Some degree of labeling is natural in a teacher’s mind. On the first day of class, each student begins to make an impression. Their behavior indicates who is talkative, who is more reserved, who likes to joke, and so on. The process of categorizing students is necessary in part because it helps us anticipate their needs and interact with them. However, one danger is allowing those mental labels to confine students to certain roles.
Initial impressions can be strengthened or challenged as time goes on, but even if a certain impression is accurate, the labels should not limit our expectations in any way. Every student deserves a chance to grow as a learner. That means “weak” students should be encouraged to complete all assignments, with no slack given, only a decent amount of support so that she or he can meet class standards. “Strong” students should be pushed to test their limits; no one should stagnate especially if it is the equivalent of resting on one’s laurels. If some assignments prove to be easy, include bonus challenges to help these students strengthen their existing skills. At the same time, a “model” student should not be denied an off-day. Mistakes are a part of learning, and not even the brightest or most diligent student should be burdened with the label of “perfect”. As for the “natural leaders,” do not allow them to dominate group work either by their own initiative or at the invitation of others. Periodically, assign a low-key role to teach them collaboration. The so-called good student may have a lot yet to learn about teamwork.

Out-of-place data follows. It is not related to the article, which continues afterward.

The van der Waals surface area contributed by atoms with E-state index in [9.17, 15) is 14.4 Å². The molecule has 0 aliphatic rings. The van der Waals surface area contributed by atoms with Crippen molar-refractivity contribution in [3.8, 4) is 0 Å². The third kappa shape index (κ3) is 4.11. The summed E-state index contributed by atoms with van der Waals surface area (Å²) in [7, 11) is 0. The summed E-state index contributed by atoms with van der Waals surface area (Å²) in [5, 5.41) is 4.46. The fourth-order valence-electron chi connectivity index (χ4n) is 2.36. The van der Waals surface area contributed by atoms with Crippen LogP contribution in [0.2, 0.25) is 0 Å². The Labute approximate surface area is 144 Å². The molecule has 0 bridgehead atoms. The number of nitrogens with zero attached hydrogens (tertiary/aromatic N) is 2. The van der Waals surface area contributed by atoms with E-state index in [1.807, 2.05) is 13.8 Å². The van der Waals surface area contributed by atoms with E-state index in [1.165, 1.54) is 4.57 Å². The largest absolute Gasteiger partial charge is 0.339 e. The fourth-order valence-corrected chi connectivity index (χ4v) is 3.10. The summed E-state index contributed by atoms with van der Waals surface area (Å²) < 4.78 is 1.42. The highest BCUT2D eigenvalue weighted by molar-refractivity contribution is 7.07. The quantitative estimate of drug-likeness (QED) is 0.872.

As you push students to grow as learners, you are challenging both your own private labels and likely their self-image as learners. The self-proclaimed “slacker” who never did homework in the past may start making the effort in your class with your support and persistence. As a result, she makes progress, experiences satisfaction, and no longer feels like a “bad” student. This last change alone is a catalyst for further progress. There may also be a student who admits to being a writer by nature and avoids speaking. As you gradually demand more oral production in class, he may learn not to fear those mistakes that are beyond the reach of an eraser. Ideally, the student himself will cast off the label of “the quiet one”.
Closely tied to a student’s self-image is the label peers give. This is why the categorizing we do as teachers must remain a private, mental practice and not a process openly shared. Encouraging use of labels among students has only negative effects. The “funny” student in the back can feel confined to the role of “class clown” and experience self-consciousness when trying to voice a serious opinion. “Good” students can easily be alienated for being the teacher’s pet, making the victims contemplate a weak performance for the sake of peer acceptance. “Bad” students may find it easier to live up to an image rather than challenge it.
In everyday places, we read warnings on labels. It seems in the classroom, however, labels do not give warnings; they often are the dangers.